Speyburn 15 2004 KWM Cask 277

Thanks to /u/devoz  for sharing this sample… I think. As in I think thanks… I haven’t decided yet.

We’re in an odd time to be a “not super rich” whisky nerd. That’s me. I’m not super rich. Sorry to the people who have been stalking me to steal all my goods and perhaps the odd service (buy me dinner first). Also note this doesn’t apply to bourbon, as all of it is pricey unless it’s made by Skeeter in the woods and probably is going to make you go blind quicker than a trick arm and an empty house.

You may have tier one distilleries. The distilleries where you love almost every release. You’re lucky if you can get one of their normal OB releases, let alone anything cask strength.

Then Tier two: Maybe the IB releases are amazing, maybe you enjoy them in certain casks, or at a certain age, or in cask strength, or during a specific period of time. You’re a bit choose-y.

I used to think Tier Three was all the rest. However, upon seeing whiskies that no one cared about (seriously, Blair Athol? Tormore?) that I had on that list that I enjoyed suddenly jump in price, or new distilleries charging $400+ for 4 year old whisky… Guess I’m onto Tier 4?

Thus my friends and I debated purchasing Speyburn 15 2004 KWM Cask 277. I wasn’t into it, as myself and the person who picks some of the casks for KWM don’t align. That’s ok. Everyone is different.

But really, Speyburn? For the longest time I thought it was a blend, or a mistake in spelling, or maybe a STI specific to Scotland. I was super wrong.

Most of that is because it’s a smaller distillery owned by Inbev and they only doubled their output a few years ago. Also, it’s because I’m bad at remembering distilleries that I don’t drink a lot because I’m human and that’s fine.

Whatever, let’s expand my experiences, shall we?

Price: € 94

Region: Speyside

Vintage: 2004

Bottled: 2020

Cask Type: 1st fill Ex-Bourbon

Cask Number 277

Number of bottles: 108

Abv: 52.5%

Colour: 7.5Y 9/6

Nose: Brine, cream, burnt caramel, vegetal

Salt, some cream, some burnt parts. That I don’t mind. It’s a bit simple. Then you get this vegetal aspect that shows up like that one nerd at the nerd thing you do that you’re like “Fuck, not that guy”.

Yeah. All nerdoms have that guy. We don’t want them either. He demands why you don’t play a certain version of a deck or love a specific vintage or hate a specific make/model or really, really think you should get into some obscure movie that everyone else says is garbage. Yeah, the vegetal notes are like that and they don’t go away.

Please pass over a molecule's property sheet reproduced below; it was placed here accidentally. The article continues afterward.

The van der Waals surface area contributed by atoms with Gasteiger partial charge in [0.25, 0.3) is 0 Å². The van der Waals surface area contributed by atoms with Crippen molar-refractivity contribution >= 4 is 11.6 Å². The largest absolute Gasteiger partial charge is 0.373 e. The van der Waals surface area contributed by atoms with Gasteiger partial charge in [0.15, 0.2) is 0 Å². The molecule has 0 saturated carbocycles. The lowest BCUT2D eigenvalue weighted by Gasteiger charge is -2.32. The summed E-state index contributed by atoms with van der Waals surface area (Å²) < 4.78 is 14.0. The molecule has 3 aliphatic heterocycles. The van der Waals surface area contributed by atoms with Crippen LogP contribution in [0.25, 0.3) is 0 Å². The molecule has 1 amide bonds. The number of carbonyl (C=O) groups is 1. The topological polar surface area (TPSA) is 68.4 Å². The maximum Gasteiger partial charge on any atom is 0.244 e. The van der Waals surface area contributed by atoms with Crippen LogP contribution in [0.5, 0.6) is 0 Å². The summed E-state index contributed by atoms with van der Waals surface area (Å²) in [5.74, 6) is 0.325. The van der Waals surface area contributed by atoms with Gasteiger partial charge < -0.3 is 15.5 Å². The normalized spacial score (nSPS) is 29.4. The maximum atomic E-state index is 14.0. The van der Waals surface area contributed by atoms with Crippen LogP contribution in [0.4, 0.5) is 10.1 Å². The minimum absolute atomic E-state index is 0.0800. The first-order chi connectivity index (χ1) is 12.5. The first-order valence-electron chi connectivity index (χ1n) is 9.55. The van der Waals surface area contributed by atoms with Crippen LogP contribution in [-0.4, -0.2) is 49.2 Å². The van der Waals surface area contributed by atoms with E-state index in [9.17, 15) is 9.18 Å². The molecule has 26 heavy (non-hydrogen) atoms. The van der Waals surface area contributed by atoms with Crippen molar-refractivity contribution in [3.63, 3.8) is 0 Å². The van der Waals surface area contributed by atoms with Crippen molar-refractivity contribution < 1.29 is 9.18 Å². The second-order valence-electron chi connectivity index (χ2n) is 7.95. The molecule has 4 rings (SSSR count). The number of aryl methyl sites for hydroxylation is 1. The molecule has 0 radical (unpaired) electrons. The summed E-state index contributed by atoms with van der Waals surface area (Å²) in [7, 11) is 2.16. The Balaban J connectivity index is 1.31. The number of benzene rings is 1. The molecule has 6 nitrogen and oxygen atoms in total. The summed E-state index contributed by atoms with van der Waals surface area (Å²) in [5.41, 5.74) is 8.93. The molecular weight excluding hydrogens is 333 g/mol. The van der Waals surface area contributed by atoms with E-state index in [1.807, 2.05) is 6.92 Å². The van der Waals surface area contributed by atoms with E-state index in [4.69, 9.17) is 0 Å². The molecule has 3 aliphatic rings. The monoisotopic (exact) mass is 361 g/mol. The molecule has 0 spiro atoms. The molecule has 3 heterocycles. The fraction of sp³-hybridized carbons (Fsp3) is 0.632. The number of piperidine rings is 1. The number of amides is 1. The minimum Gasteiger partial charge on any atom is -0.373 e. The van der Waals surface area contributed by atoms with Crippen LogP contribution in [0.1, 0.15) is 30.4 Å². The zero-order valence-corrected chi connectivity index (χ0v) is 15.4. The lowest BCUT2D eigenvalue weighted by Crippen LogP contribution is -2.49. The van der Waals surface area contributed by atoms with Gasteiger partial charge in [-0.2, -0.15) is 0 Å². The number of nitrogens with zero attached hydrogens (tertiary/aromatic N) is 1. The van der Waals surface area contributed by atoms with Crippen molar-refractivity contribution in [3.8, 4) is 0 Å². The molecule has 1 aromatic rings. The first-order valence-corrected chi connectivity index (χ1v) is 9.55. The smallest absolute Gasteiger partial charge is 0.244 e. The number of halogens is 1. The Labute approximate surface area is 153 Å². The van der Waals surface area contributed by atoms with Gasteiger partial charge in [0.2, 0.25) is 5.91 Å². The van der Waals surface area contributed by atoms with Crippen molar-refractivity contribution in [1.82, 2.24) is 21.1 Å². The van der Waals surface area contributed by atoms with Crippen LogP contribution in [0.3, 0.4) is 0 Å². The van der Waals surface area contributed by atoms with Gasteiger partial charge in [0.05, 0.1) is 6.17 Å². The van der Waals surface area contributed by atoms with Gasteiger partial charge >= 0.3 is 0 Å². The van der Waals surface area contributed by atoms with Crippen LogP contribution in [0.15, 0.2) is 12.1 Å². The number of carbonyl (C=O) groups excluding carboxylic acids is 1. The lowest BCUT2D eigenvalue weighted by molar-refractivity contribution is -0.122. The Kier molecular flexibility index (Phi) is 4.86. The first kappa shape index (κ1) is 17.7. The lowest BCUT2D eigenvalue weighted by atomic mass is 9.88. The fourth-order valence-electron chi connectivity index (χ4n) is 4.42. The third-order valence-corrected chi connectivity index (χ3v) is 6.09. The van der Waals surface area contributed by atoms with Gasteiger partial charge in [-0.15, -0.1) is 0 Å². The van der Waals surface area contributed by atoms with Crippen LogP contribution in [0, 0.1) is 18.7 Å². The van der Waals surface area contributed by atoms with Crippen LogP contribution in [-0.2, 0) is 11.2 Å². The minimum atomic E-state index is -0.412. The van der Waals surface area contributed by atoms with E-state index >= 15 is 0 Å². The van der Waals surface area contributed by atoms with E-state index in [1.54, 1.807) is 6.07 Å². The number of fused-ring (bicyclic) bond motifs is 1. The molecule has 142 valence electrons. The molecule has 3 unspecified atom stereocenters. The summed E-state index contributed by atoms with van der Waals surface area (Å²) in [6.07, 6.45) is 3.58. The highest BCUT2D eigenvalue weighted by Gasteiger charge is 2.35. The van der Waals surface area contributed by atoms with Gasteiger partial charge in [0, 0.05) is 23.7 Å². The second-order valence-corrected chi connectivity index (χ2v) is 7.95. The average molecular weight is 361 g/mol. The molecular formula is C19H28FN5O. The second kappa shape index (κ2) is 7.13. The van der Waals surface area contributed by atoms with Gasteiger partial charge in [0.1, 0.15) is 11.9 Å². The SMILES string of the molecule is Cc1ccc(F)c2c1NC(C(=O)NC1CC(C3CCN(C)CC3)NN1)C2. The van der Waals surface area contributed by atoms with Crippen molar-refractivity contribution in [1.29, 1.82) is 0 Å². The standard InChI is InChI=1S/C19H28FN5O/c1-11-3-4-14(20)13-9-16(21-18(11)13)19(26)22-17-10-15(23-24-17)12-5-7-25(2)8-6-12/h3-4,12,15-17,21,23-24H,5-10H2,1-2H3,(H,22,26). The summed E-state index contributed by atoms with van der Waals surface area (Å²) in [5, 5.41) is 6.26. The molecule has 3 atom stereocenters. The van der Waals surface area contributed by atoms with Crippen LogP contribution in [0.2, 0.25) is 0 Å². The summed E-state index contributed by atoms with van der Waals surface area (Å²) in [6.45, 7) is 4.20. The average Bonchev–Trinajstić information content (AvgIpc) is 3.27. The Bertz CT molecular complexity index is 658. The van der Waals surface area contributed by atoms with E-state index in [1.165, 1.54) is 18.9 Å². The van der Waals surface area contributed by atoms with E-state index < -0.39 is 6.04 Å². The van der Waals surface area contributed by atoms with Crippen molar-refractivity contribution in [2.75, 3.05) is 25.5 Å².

The vegetal note takes over and digs in like the US in whatever country in West Asia looked at it the wrong way.

Taste: Werthers, dry cement, burnt caramel, cream soda, lemon

Nice caramel note, and it jumps between a rich butterscotch and that burnt caramel note. Which is unique and interesting. There’s some acidity there too.

Oh, and all of that sits back and spends time with a strong rough dry cement note. If the vegetal was that one guy who likes the same things you do, then the cement is the person screaming about Jesus on the subway. You want to block them out but you’re not going to, and they take over all of the sounds you hear. It’s rough.

Finish: Burnt wood, plantain, ginger, coconut

Tropical but burnt. At this point the rough notes throughout have taken their toll, and I suffer from a supreme case of “being cynical as fuck”.

Burnt wood in your whisky is like the aunt you don’t talk to at family gatherings. I’ve been pretty lucky that I don’t have such an aunt, however I await the day that one somehow comes out of the woodwork and my almost-40-year-old-ass finds out true awkwardness.

Conclusion: A rough-as-nails whisky that kicks your face into the dirt until you beg for it to stop. I was not a fan (about as much a fan when that used to happen to me daily in school). I kept trying to enjoy the obvious aspects that someone enjoyed from this whisky, however like going to see a new movie with an idiot in the theatre being loud, I couldn’t concentrate on anything else.

I’m kinda surprised this wasn’t left to be finished or blended or really anything but released by itself. Everyone involved must have been able to avoid the rough elements, pure and simple.

If you’re like them, great. If not, don’t buy.


Scotch review #1452, Speyside review #408, Whisky Network review #2145

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